BL, journal, Add. MS 59841 · Harvard U., Houghton L., journal · Hunt. L., letters, literary MSS · NRA, corresp. and MSS · NRA, priv. coll., MSS, notes, and corresp. with Edward Garnett · Ransom HRC, notebooks and MSS · Stoke-on-Trent City Museum and Art Gallery, corresp. and papers · U. Cal., Berkeley, Bancroft Library, corresp. and literary MSS · UCL, corresp. and MSS · Yale U., Beinecke L., letters and papers |  BL, letters to Mrs Cheston, Add. MS 60391 H · BL, letters to C. F. G. Masterman and Lucy Masterman, Add. MS 62111 · BL, letters to Michael Morton, Add. MS 59877 · BL, letters to Ivor Nicholson and Miss Head, RP2848 [copies] · BL, letters to F. F. Rosher, RP2614 [copies] · BL, corresp. with Society of Authors, Add. MS 56668 · BL, corresp. with Marie Stopes, Add. MS 58497 · BLPES, letters to A. G. Gardiner · Bodl. Oxf., letters to Richard Blaker · Col. U., Rare Book and Manuscript Library, corresp. with Edward Verrall Lucas · CUL, letters to Richard Bennett · JRL, letters to Basil Dean · Keele University Library, letters to W. W. Kennerley and Tertin Kennerley, verses, and papers · NL Scot., letters to Sir John Richmond · Parl. Arch., corresp. with Lord Beaverbrook · Parl. Arch., corresp. with Herbert Samuel · Stoke-on-Trent City Museum and Art Gallery, letters to Annie Truscott Wood · TCD, letters to Thomas Bodkin · U. Leeds, Brotherton L., letters to Pauline Smith · UCL, letters to André Gide · University of Arkansas, Fayetteville, special collections, corresp. with Frank Swinnerton · University of Rochester, New York, Rush Rhees Library, corresp. with Edward Knoblock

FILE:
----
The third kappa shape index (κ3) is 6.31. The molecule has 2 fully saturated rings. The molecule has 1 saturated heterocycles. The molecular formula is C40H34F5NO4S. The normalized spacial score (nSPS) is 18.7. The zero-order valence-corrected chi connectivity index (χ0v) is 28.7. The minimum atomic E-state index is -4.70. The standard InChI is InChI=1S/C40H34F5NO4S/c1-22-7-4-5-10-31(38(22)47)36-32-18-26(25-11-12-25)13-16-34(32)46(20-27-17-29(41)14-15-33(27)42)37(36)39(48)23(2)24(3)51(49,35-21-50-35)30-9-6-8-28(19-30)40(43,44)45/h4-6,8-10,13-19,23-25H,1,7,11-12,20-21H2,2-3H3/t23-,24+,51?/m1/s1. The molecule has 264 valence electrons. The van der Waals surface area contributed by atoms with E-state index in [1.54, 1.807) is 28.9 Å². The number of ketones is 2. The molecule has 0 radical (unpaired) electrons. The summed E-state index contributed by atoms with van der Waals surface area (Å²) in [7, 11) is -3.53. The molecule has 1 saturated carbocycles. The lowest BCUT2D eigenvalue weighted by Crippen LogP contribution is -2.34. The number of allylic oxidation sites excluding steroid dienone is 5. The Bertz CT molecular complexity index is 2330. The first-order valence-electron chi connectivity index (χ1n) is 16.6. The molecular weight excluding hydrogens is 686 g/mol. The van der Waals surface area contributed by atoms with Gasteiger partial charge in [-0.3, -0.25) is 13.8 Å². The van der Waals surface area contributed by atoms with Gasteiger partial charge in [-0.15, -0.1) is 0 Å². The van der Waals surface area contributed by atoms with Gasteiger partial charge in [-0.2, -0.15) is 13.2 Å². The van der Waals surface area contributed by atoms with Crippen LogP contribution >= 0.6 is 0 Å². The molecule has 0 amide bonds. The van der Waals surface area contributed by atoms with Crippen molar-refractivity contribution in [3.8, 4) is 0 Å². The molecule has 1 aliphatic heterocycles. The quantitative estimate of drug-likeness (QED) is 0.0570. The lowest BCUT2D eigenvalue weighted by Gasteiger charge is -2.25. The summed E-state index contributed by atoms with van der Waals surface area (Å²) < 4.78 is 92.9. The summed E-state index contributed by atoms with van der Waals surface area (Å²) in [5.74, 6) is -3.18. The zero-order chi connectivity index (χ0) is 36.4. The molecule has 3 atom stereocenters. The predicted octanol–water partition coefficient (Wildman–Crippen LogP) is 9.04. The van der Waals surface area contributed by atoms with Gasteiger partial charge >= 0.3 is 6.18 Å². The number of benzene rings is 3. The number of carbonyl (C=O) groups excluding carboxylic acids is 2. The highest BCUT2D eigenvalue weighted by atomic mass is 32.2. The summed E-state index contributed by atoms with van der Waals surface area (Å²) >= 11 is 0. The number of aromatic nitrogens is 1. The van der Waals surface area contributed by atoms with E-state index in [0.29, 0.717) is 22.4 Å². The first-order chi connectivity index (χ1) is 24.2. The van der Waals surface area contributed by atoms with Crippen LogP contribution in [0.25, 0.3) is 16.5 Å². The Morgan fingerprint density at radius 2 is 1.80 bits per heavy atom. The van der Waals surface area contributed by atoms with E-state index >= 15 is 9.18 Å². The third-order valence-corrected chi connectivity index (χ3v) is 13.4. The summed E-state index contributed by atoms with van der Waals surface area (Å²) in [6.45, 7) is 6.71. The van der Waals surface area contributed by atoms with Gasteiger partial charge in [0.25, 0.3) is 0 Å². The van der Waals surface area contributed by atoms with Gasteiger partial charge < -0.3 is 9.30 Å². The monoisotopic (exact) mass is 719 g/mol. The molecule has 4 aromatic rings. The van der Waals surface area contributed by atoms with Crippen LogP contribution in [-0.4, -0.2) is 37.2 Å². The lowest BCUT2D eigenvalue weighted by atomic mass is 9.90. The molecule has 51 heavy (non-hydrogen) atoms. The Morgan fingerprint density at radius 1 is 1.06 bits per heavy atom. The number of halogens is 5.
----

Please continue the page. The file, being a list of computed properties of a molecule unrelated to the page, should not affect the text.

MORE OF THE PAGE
BL NSA, documentary recording


M. du Mayne, watercolour, 1891, City Museum and Art Gallery, Stoke-on-Trent · H. Furniss, three pen-and-ink drawings, c.1910, NPG · A. L. Coburn, photogravure, 1913, NPG · W. Rothenstein, chalk sketch, 1920, City Art Gallery, Stoke-on-Trent · M. Beerbohm, caricature, 1922 (with H. G. Wells), AM Oxf. · W. E. Tittle, pencil drawing, 1923, NPG · K. Shackleton, chalk drawing, c.1925, Stoke-on-Trent Art Gallery · D. Low, chalk caricature, 1926, NPG · G. C. Beresford, two photographs, 1927, NPG · B. Partridge, ink-and-watercolour caricature, 1928, NPG; repro. in Punch (21 May 1928) · H. Coster, two photographs, 1929, NPG [see illus.] · E. Kapp, chalk drawing, 1929, Barber Institute of Fine Arts, Birmingham · W. Nicholson, ink caricature, Stoke-on-Trent Art Gallery · OWL, mechanically reproduced caricature, NPG; repro. in VF (2 April 1913) · B. Partridge, pencil caricature, NPG; repro. in Punch (21 May 1928) · T. Spicer-Simson, plasticine medallion, NPG · cigarette card, NPG · print (after D. Low), NPG; repro. in New Statesman (30 Jan 1926)

Wealth at death  

£40,551 18s. 2d.: probate, 19 June 1931, CGPLA Eng. & Wales